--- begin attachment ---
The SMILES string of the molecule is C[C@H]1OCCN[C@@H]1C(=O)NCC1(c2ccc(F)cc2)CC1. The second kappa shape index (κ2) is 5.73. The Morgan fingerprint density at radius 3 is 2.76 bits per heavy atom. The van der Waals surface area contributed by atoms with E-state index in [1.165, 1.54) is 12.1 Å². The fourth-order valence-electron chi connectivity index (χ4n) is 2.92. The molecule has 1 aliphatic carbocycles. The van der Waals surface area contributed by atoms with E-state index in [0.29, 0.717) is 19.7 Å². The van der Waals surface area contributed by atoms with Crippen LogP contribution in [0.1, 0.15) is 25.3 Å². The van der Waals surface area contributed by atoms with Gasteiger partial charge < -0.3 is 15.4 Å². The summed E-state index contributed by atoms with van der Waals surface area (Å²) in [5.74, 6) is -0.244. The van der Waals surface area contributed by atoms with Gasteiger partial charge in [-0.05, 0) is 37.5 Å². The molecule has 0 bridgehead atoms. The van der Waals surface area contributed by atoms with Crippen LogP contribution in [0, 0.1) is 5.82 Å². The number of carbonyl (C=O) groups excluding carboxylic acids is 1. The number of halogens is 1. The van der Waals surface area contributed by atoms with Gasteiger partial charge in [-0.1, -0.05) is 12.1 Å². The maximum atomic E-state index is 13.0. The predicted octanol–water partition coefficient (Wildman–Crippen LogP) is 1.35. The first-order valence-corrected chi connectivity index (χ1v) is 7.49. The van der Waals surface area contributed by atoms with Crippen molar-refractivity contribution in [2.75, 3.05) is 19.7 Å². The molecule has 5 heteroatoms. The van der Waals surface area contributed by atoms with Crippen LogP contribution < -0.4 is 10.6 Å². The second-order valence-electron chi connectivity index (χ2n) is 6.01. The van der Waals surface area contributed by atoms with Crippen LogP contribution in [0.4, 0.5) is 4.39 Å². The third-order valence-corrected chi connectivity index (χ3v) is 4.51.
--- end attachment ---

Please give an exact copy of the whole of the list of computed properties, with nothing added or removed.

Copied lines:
The SMILES string of the molecule is C[C@H]1OCCN[C@@H]1C(=O)NCC1(c2ccc(F)cc2)CC1. The second kappa shape index (κ2) is 5.73. The Morgan fingerprint density at radius 3 is 2.76 bits per heavy atom. The van der Waals surface area contributed by atoms with E-state index in [1.165, 1.54) is 12.1 Å². The fourth-order valence-electron chi connectivity index (χ4n) is 2.92. The molecule has 1 aliphatic carbocycles. The van der Waals surface area contributed by atoms with E-state index in [0.29, 0.717) is 19.7 Å². The van der Waals surface area contributed by atoms with Crippen LogP contribution in [0.1, 0.15) is 25.3 Å². The van der Waals surface area contributed by atoms with Gasteiger partial charge < -0.3 is 15.4 Å². The summed E-state index contributed by atoms with van der Waals surface area (Å²) in [5.74, 6) is -0.244. The van der Waals surface area contributed by atoms with Gasteiger partial charge in [-0.05, 0) is 37.5 Å². The molecule has 0 bridgehead atoms. The van der Waals surface area contributed by atoms with Crippen LogP contribution in [0, 0.1) is 5.82 Å². The number of carbonyl (C=O) groups excluding carboxylic acids is 1. The number of halogens is 1. The van der Waals surface area contributed by atoms with Gasteiger partial charge in [-0.1, -0.05) is 12.1 Å². The maximum atomic E-state index is 13.0. The predicted octanol–water partition coefficient (Wildman–Crippen LogP) is 1.35. The first-order valence-corrected chi connectivity index (χ1v) is 7.49. The van der Waals surface area contributed by atoms with Crippen molar-refractivity contribution in [2.75, 3.05) is 19.7 Å². The molecule has 5 heteroatoms. The van der Waals surface area contributed by atoms with Crippen LogP contribution < -0.4 is 10.6 Å². The second-order valence-electron chi connectivity index (χ2n) is 6.01. The van der Waals surface area contributed by atoms with Crippen LogP contribution in [0.4, 0.5) is 4.39 Å². The third-order valence-corrected chi connectivity index (χ3v) is 4.51.